Public pressure forces Solend u-turn on seizing user funds

Public pressure forces Solend u-turn on seizing user funds

Public pressure forces Solend u-turn on seizing user funds

The users of the Solana-based borrowing and lending service Solend voted on Sunday for a forced takeover of a whale’s account before tabling a second proposal to reverse the measure.

The dilemma faced by Solend was that the whale’s outsized margin position was getting close to being liquidated. Liquidation would likely have lead to a cascade effect with downward pressure on the Solana spot price. As the proposal  - SLND1 - set out, it could potentially mean “Solend could end up with bad debt”.

The governance vote was a first for Solend’s decentralized autonomous organization (DAO). It means that Solend Labs were granted emergency powers to liquidate the whale’s assets via an over-the-counter (OTC) trade rather than through decentralized exchanges, in the event of the Solana price dropping too low.

Numerous network shutdowns have occurred on the Solana blockchain over the course of the past year. This has brought into question claims that the blockchain is truly decentralized. Solend Labs blamed on-chain liquidations as the reason for this downtime and that the solution going forward should be OTC auctions when it comes to liquidating large positions.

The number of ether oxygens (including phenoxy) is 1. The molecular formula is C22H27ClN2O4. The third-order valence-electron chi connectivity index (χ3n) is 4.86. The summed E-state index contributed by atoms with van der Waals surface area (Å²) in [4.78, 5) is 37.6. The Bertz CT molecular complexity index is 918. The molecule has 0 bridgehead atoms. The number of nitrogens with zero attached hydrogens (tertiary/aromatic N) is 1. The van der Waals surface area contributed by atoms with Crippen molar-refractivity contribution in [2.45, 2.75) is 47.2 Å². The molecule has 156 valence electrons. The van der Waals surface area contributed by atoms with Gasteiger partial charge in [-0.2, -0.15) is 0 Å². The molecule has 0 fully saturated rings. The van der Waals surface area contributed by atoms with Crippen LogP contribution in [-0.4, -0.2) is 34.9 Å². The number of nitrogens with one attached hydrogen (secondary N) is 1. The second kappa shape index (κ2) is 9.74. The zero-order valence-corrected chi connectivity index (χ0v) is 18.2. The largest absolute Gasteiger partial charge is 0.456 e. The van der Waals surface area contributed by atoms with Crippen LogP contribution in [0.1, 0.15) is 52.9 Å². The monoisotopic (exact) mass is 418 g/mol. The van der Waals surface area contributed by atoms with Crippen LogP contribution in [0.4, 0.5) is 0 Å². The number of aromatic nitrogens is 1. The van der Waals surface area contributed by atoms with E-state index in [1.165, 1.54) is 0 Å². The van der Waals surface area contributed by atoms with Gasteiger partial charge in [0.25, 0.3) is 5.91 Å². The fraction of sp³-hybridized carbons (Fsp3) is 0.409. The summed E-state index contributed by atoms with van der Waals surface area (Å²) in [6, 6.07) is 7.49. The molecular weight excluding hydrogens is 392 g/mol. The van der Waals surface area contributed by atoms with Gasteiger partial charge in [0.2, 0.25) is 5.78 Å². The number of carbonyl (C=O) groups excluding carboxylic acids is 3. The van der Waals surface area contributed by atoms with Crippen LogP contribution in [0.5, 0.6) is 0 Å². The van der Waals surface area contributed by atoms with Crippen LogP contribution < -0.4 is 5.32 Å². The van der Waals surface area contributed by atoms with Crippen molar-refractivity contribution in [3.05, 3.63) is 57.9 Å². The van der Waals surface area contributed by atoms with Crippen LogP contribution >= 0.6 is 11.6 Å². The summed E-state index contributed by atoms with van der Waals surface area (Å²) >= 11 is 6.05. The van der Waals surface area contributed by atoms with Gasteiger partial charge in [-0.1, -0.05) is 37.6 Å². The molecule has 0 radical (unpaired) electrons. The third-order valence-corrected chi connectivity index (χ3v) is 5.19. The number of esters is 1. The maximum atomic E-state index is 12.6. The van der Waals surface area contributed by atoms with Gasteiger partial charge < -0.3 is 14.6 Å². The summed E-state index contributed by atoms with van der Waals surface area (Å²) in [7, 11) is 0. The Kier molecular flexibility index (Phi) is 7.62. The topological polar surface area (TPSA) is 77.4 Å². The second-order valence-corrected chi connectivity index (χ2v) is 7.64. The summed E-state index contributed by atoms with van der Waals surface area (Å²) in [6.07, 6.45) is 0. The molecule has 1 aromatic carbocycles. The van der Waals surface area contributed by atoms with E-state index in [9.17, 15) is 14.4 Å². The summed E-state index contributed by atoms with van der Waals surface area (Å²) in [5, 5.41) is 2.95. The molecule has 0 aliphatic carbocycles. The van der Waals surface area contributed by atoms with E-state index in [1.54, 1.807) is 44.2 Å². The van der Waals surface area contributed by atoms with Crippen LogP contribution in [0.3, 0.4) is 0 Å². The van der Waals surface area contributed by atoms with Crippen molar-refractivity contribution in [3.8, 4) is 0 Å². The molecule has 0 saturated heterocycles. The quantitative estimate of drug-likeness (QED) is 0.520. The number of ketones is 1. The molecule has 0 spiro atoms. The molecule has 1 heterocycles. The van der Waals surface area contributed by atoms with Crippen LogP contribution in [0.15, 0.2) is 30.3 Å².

DeFi’s most existential threat

The move sparked a raft of criticism from the broader DeFi community on the basis that it made a mockery out of the whole point of decentralized finance -  disintermediated and open, unmanipulated markets.

Edan Yago, core contributor to Layer 2 Bitcoin lending platform Sovryn stated: “Of all the things that happened this cycle, Solana’s vote to confiscate a user’s funds is BY FAR the most egregious. It’s worse even than the ETH DAO confiscation. It’s the clearest demonstration yet that PoS is not a consensus mechanism.” In response, proponents of Solana were at pains to point out that these actions were being taken by Solend rather than Solana.

DeFi researcher and analyst Chris Blec claimed that the team behind the Solend protocol had the ability to take control of the user’s funds all on its own. His view is that the vote was simply ceremonial to provide the illusion that token-holders had some level of control. “Imagine being a protocol dev and not realizing what kind of legal jeopardy you just created for yourself”, Blec said.  The analyst has been scathing in his criticism of protocols such as Aave, Chainlink, Optimism and WBTC that rely on a level of multisig control that renders them centralized, describing it as “DeFi’s most existential threat”.


Reversing course

In response to criticism of the SLND1 proposal, a SLND2 proposal was generated, asking the Solend community to vote to invalidate the previous proposal. Furthermore, to increase governance voting time to one day and to work on a new proposal that does not involve emergency powers to take over an account.

The vote to reverse the initial proposal has passed. The decision was made much easier as the Solana spot price had risen ( $35.68 at the time of writing), moving away from the liquidation price of $22.30. But the debate caused by these events is likely to rumble on for months to come.

This content is for informational purposes only and is not investment advice. You should consult a qualified licensed advisor before engaging in any transaction.

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